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Serrated polyposis syndrome (SPS) is characterised by the occurrence of multiple serrated polyps in the large bowel. Defined clinically by the 2010 revised WHO, SPS is associated with an increased risk of colorectal cancer (CRC) for affected individuals and their first-degree relatives. Yan et al1 recently reported their findings from whole-exome sequencing (WES) of six individuals with SPS from four families, identifying a single family carrying a germline likely pathogenic variant in RNF43 (c.953-1 G>A, c.953_954delAG, p.E318fs). In this family, six carriers were identified, five of whom met the WHO criteria for SPS. This adds to two previous reports of germline mutations within RNF43 in individuals with SPS or who developed multiple serrated polyps.2 ,3 The current study by Yan et al1 also importantly showed loss of second wildtype allele in 16 serrated polyps, five adenomatous polyps, and in the rectal adenocarcinoma from carriers through somatic single nucleotide variants or loss of heterozygosity, adding further weight to a potential role of RNF43 in the development of colonic serrated neoplasia.
We present here our results from two genetic screens of a large cohort of individuals with SPS recruited to the Genetics of Colorectal Polyposis Study (GCPS). The GCPS has recruited 422 families with at least one SPS-affected individual from Family Cancer Clinics within Australia, Toronto Canada, Ohio, USA and from the New Zealand Familial Gastrointestinal Cancer Service. The first screen comprised 74 individuals with SPS selected based on early age at diagnosis, high numbers of serrated polyps throughout the colon and having a first-degree relative with SPS or CRC (table 1) and consisted of WES (n=58; Agilent XT SureSelect_V4 52 Mb capture, 100 bp paired-end sequencing on a HiSeq2500 to a mean depth of 100×) and whole-genome sequencing (WGS; n=16; 150 bp paired-end reads using Illumina Hi-Seq X Ten sequencer to average 30× coverage). For the RNF43 gene, we filtered for variants with a minor allele frequency of <1% in reference databases and that were (1) likely to cause loss of function (LoF) via a non-sense/stop gain, frameshift or splice site or (2) were non-synonymous variants predicted to be damaging by ≥2 out of four in silico programmes (PolyPhen2, SIFT, FATHMM, CADD). No LoF variants were identified; however, two rare non-synonymous variants predicted to be damaging by both PolyPhen2 and CADD were detected in a single carrier each (table 2).
A second targeted genetic screen was performed specifically testing for the RNF43 p.R113*2 and p.R132*3 variants to determine their prevalence in individuals with SPS. We tested blood-derived DNA from 221 SPS cases from the GCPS, a subset of which have been previously described,4 using a high-resolution melt (HRM) assay for each mutation where samples with aberrant melting profiles were Sanger sequenced to confirm genotype sequence (primers and PCR conditions in online supplementary table). None of the tested individuals with SPS were carriers of either of these two RNF43 germline LoF variants. However, we cannot exclude the possibility that other variants within RNF43 could exist within a proportion of the 221 patients with SPS who were tested.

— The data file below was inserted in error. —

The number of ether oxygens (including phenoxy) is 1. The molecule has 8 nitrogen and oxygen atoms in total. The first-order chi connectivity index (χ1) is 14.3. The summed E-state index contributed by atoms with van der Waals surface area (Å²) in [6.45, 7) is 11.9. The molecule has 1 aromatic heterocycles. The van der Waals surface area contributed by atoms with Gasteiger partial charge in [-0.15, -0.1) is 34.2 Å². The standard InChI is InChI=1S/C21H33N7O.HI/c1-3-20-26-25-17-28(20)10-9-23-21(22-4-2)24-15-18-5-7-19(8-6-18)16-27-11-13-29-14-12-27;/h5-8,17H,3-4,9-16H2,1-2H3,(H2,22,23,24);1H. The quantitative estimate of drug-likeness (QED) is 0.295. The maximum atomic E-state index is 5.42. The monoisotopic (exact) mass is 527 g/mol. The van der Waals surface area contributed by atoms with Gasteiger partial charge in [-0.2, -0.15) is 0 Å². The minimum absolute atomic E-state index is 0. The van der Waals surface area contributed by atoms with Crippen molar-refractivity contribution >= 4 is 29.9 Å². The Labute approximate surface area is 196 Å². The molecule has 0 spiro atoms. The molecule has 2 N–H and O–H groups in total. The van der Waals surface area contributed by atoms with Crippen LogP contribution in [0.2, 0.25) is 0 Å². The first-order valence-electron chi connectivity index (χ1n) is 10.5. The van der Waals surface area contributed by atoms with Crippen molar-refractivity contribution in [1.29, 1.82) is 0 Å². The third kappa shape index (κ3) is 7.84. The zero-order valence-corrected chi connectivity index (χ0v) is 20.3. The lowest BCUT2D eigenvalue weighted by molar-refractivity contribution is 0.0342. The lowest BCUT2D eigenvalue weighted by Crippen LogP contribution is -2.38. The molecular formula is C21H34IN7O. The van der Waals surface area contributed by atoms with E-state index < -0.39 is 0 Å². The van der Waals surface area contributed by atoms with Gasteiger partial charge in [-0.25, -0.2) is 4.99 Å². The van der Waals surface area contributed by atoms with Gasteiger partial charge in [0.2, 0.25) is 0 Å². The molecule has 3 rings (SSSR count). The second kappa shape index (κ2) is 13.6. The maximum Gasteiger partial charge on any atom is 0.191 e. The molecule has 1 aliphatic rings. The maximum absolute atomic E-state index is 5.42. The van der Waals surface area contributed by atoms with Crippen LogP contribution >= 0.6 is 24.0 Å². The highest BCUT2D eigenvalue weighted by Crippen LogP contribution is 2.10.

Primers and PCR conditions used in the HRM assay for RNF43 variants p.R113* and p.R132*.
The study by Yan et al1 adds to the reported number of SPS families with germline mutations in RNF43, now totalling four. The paucity of RNF43 germline LoF variants in 295 patients with SPS from the GCPS suggests that mutations in RNF43 may account for only a small proportion of SPS suggesting that additional genetic risk factors for SPS are yet to be identified. In conclusion, our findings do not support the need for routine germline testing of RNF43 in individuals who meet the criteria for SPS.
Participants of the GCPS, staff from the FCCs from across Australia, New Zealand, Canada and Ohio USA who contributed to patient recruitment and the Biorepository staff from the Genetic Epidemiology Laboratory.
Contributors All authors of this research paper have directly participated in the planning, execution or analysis of the study, and have approved the final version submitted. We would like to acknowledge the contributions of the participants of the Genetics of Colonic Polyposis Study, staff from the FCCs from across Australia, New Zealand, Canada and Ohio, USA who contributed to patient recruitment and the Biorepository staff from the Genetic Epidemiology Laboratory.
Funding This work was supported by Cancer Council Queensland project grant (GNT1006290). CR is the Jeremy Jass Pathology Fellow, MAJ is an NHMRC Senior Research Fellow and DDB is a University of Melbourne Research at Melbourne Accelerator Program Senior Research Fellow.
Disclaimer Authors had full responsibility for the design of the study, the collection of the data, the analysis and interpretation of the data, the decision to submit the manuscript for publication and the writing of the manuscript.
Competing interests None declared.
Ethics approval University of Melbourne Human Research Ethics Committee.
Provenance and peer review Not commissioned; internally peer reviewed.
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